2. The-improvement in the air conditioning of a complete textile operation as performed in a closed room by a large number of similar machines each adapted to perform a similar textile operation involving for each machine a roving supply, a drafting process and a twisting and packaging process, which consists in conditioning air to a predetermined degree as to relative humidity and temperature and introducing such conditioned air in a'plurality of separate downwardly directed streams to all of said machines, starting at the .roving supply where the relative humiditly is greatest and temperature lowest and progressively affecting the drafting, twisting and packaging process with decreasing relative hum midity and increasing temperature. and with the free and unconfined passage of such conditioned air streams over each machine being accompanied by a continuouscleaning effect with relation to all of said processes and the removal of waste products therefrom for deposit on the floor of the room.

and the upward exhaust oi the used air from betaneous performance of complete spinning operations .on diflerent lengths of roving, means for conditioning a supply of air to a predetermined degree as to relative humidity andternperature, means for delivering such conditioned air simultaneously to all of said machines by. separate conduits extending longitudinally of each machine, with the conditioned air being directed downwardly, with each machine being of such open construction as regards spools, rolls and spindles as to freely permit passage of said conditioned air successively to the spools drawing rolls and spindles and means disposed between said machines for exhausting the conditioned air upwardly after its relatively humidity has been reduced and its temperature increased by passage downwardly over each machine.

4. Apparatus for the performance of a spinning operation, comprising in combination, a machine providing a series of spools, drawing rolls and spindles for the simultaneous performance of complete spinning operations on difl'erent lengths of roving, said spools, drawing rolls and spindles being disposed in substantially vertical alignment on opposite sides of the frame of the machine, means for conditioning air to a predetermined degree, as to relative humidity and temperature, and a conduit extending longitudinally above said machine and connected to said air conditioning means, for directing separate streams of conditioned air downwardly on each side of the machine frame, with said conditioned air streams having free passage successively to the spools, drawing rolls and spindles to positively control the regain of the yarns resulting from said spinning operation.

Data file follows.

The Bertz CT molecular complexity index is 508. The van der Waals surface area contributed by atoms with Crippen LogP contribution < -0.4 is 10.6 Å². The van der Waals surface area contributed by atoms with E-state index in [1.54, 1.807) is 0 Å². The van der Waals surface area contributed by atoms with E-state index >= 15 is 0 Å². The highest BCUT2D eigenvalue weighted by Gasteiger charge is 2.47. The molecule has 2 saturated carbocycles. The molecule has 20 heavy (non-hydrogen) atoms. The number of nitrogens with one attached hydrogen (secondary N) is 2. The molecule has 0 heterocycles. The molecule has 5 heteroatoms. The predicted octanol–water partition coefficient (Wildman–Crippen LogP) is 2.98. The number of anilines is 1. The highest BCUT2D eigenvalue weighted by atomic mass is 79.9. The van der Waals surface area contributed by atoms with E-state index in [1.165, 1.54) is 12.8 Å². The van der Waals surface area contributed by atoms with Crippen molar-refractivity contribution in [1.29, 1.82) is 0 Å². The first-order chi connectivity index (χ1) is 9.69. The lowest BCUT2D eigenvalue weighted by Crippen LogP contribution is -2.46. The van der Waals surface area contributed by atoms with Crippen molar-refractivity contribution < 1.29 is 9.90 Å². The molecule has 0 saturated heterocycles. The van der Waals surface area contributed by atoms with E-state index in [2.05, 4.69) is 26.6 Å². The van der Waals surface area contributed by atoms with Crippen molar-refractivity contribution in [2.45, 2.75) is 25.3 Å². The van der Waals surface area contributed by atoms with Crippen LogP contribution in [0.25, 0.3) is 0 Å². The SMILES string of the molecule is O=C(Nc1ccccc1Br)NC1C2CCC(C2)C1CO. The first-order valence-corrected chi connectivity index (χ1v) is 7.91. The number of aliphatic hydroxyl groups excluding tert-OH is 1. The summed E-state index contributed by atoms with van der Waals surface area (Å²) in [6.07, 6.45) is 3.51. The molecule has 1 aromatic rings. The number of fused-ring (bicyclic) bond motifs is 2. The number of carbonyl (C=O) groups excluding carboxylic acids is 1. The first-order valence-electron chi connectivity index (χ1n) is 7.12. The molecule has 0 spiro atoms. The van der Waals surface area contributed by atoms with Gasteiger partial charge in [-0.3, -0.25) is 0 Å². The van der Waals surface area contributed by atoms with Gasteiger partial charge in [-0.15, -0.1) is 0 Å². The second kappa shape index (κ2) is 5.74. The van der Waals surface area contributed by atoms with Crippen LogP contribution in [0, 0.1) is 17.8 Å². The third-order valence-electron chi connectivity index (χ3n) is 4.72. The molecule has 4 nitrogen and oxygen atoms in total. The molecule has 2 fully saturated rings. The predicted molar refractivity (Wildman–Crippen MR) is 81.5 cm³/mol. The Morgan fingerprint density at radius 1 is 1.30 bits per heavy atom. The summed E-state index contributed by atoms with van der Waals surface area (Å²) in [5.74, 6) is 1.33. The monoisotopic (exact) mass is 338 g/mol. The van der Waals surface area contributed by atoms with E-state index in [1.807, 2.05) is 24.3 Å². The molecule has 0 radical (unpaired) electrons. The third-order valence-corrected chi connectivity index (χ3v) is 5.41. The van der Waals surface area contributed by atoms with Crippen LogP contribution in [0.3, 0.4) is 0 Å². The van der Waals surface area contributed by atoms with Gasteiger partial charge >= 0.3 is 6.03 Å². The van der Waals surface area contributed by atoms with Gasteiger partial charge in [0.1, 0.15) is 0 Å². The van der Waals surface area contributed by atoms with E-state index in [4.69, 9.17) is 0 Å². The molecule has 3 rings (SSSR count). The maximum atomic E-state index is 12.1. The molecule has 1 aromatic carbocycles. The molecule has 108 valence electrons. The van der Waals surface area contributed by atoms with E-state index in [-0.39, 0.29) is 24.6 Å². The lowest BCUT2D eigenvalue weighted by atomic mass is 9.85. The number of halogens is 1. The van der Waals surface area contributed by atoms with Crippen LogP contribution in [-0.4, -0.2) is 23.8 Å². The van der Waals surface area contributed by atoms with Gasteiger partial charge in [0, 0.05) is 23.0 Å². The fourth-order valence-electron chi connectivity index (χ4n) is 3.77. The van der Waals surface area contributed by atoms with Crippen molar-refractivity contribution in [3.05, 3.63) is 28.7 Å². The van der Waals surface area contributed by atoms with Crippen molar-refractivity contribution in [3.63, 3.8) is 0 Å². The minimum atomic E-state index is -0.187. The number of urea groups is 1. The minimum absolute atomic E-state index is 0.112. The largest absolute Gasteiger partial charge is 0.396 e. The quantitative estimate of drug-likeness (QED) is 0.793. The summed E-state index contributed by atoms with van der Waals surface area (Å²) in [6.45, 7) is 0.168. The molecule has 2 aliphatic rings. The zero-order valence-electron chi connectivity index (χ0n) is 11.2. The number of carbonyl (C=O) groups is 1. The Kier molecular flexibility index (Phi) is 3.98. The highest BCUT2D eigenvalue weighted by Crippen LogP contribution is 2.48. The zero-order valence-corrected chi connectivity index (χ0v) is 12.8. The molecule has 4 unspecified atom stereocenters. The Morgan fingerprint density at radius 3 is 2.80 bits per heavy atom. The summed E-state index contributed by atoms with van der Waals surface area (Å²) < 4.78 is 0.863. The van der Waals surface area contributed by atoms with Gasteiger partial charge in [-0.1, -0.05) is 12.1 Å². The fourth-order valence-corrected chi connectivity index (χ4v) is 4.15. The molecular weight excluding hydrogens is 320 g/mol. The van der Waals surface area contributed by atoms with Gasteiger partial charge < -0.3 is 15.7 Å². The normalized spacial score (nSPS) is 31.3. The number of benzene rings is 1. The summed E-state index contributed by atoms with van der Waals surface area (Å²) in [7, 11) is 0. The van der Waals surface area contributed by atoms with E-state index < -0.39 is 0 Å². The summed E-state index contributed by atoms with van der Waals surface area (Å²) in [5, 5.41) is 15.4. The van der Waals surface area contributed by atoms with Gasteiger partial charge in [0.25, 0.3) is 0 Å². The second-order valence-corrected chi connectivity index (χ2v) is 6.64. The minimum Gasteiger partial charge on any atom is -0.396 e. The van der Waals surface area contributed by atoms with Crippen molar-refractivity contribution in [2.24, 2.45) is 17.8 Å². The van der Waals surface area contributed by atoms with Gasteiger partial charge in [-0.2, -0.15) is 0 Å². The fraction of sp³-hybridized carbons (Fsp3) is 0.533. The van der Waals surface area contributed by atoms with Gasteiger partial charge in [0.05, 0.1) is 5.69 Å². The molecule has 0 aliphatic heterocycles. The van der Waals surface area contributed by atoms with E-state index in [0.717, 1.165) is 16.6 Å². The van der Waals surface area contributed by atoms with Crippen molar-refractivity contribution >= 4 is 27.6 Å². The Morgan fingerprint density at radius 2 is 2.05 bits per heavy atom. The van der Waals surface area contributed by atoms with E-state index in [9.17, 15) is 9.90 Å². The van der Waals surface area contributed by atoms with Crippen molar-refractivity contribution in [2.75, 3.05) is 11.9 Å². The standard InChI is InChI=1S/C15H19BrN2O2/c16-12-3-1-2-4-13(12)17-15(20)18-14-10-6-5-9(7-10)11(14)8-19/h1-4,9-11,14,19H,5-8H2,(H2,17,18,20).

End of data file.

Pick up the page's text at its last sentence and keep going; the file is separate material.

5. The improvement in the conditioning of a complete textile operation sis-performed in a closed room by a, large number of similar machines each adapted to perform a similar textile operation involving for each machine a roving supply, a drafting process and twisting and packaging process, which consists in conditioning air to a predetermined degree as to relative humidity and temperature and introducing such conditioned air simultaneously to all of said ma- 7 chines in a. plurality of separate downward difile of this patent:

rected streams to all of said machines so that the relative humidity is greatest and the temperature lowest at the roving supply and with the relative humidity gradually diminishing and the temperature increasing at said drafting, twisting and packaging processes, in the same degree with respect to each machine to positively con trol the regain of the yarn and thereby obtain-a uniform product from the textile operation, with the free and unconfined passage of such conditioned air streams over each machine being accompanied by a continuous cleaning effect with relation to all of said processes, and the disposal of waste material therefrom by exhaust of the used air from the room at points removed from where the textile operation is performed,

' MEINARD F. THOMA.

LOUIS M. COTCHZE'I'I,

REFERENCES CITED The following references are of record in the UNITED STAT ES PATENTS Great Britain Dec. 3, 1942

Patent Citations
Cited PatentFiling datePublication dateApplicantTitle
US1982997 *Jun 6, 1931Dec 4, 1934Walter Linder WillisApparatus for cleaning machines
US2140420 *Apr 20, 1937Dec 13, 1938Ernest J EaddyMethod of cleaning textile machinery
GB414001A * Title not available
GB549720A * Title not available
Referenced by
Citing PatentFiling datePublication dateApplicantTitle
US3073106 *Jan 14, 1960Jan 15, 1963Ryohei TsuzukiSpinning frames
US3816987 *Aug 4, 1971Jun 18, 1974Sulzer AgAir conditioning system for a textile machine
US5157910 *Nov 4, 1991Oct 27, 1992Schubert & Salzer Maschinenfabrik AktiengesellschaftProcess and device for the air-conditioning of spinning material
US5321942 *Nov 30, 1992Jun 21, 1994Pneumafil CorporationMethod and apparatus for directing conditioned air to a spinning machine
DE974198C *Jul 11, 1950Oct 13, 1960Ltg Lufttechnische GmbhFadenbruch-Absauganlage fuer Spinnmaschinen
DE1186602B *Dec 14, 1959Feb 4, 1965Sulzer AgKlimatisierungsanlage fuer Textilmaschinen
DE4142110A1 *Dec 19, 1991Jun 24, 1993Rieter Ag MaschfVerfahren zur klimatisierung von vorgarn in spinnmaschinen und spinnmaschine zur ausfuehrung dieses verfahrens
Classifications
U.S. Classification57/308, 264/211.15, 264/348, 34/444, 264/237, 264/211.14, 454/49, 57/304
International ClassificationD01H13/30, D01H13/00
Cooperative ClassificationD01H13/304
European ClassificationD01H13/30B